I'm The Boss: The Card Game—A Double-Take Review

bosscoverUsually, we here at TOG agree on games. There are some games, after all, that are just good, solid games and there is nothing to disagree about—and things are nice and civil here on the blog and it's all "Hey, you're right, I love that about this game!" and "Oh yeah, I totally agree with you about that!" Well...not today, folks. We received copies of I'm the Boss: The Card Game from Gryphon Games to review. And let's just say, there's a bit of a difference of opinion.

Before we go any further here's the run down of the game:


  • 96 deal cards in three colors
  • 3 "X" cards
  • 6 multi-colored "wild" Piece Of The Action (POTA) cards
  • 1 Boss and 2 Cousin tokens
  • 12 double-sided "I'm In/Pass" disks
  • 1 "2X" disk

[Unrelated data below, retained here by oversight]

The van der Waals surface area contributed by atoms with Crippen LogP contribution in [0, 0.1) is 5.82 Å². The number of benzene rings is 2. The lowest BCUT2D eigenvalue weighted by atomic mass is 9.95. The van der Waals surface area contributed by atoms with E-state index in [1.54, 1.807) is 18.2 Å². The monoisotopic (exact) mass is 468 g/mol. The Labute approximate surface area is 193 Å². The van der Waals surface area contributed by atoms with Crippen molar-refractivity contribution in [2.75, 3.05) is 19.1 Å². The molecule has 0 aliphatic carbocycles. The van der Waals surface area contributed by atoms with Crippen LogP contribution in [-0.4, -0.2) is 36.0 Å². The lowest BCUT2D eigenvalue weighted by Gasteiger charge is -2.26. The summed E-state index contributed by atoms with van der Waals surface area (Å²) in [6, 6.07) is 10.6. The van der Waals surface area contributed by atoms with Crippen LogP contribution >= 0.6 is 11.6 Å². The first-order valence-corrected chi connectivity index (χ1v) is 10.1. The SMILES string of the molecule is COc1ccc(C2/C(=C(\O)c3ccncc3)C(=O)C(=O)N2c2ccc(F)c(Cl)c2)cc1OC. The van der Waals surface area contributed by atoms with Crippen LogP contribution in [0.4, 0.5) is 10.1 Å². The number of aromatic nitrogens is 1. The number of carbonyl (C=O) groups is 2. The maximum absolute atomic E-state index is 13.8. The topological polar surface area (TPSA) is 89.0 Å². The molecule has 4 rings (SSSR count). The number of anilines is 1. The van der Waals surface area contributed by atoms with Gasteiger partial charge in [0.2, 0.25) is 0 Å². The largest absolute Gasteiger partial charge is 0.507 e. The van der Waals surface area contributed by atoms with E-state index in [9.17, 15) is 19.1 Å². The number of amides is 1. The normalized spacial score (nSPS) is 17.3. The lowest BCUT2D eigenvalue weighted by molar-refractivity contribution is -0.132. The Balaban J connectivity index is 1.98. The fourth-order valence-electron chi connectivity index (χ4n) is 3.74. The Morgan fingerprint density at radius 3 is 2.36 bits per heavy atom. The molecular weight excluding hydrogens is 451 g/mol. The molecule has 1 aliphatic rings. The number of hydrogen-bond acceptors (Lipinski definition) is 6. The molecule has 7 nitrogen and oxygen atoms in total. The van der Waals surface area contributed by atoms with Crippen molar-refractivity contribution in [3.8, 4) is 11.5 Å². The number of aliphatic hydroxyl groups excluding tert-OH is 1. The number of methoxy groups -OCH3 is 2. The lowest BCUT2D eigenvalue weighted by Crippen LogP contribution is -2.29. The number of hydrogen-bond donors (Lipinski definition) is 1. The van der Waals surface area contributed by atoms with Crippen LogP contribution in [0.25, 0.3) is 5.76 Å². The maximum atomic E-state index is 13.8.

• 90 money cards
  • Rulebook


The game length is a set amount of rounds, depending on the number of players. Each player takes turns being the boss; they will either be the boss once, or twice—again, depending on the number of players.

The Deal—Once players have been dealt their cards (8-10 depending on the number of players), and been given two "I'm In/Pass" tokens, the boss starts the deal by playing a card. The color (1 of 3) of that card played is now the color of the deal, and all cards played during this deal must be of that same color. Once the deal is started play continues around the table.

Player turn—On their turn a player may choose two different actions: 1) play a card, or 2) pass. If they choose to pass they do so by turning over one of their "I'm In" tokens to the "Pass" side; once they have turned over both of their tokens to the Pass side, they are out of the deal, and can no longer play cards, or have cards played on them. Here are their options should they choose to play a card.

  • Dollar value cards—Playing these cards will affect the value of the deal; there are both positive and negative values on these cards. If you're not in the deal, you may want to throw negative cards in to the mix to stop folks from making a ton of money while you're left with nothing.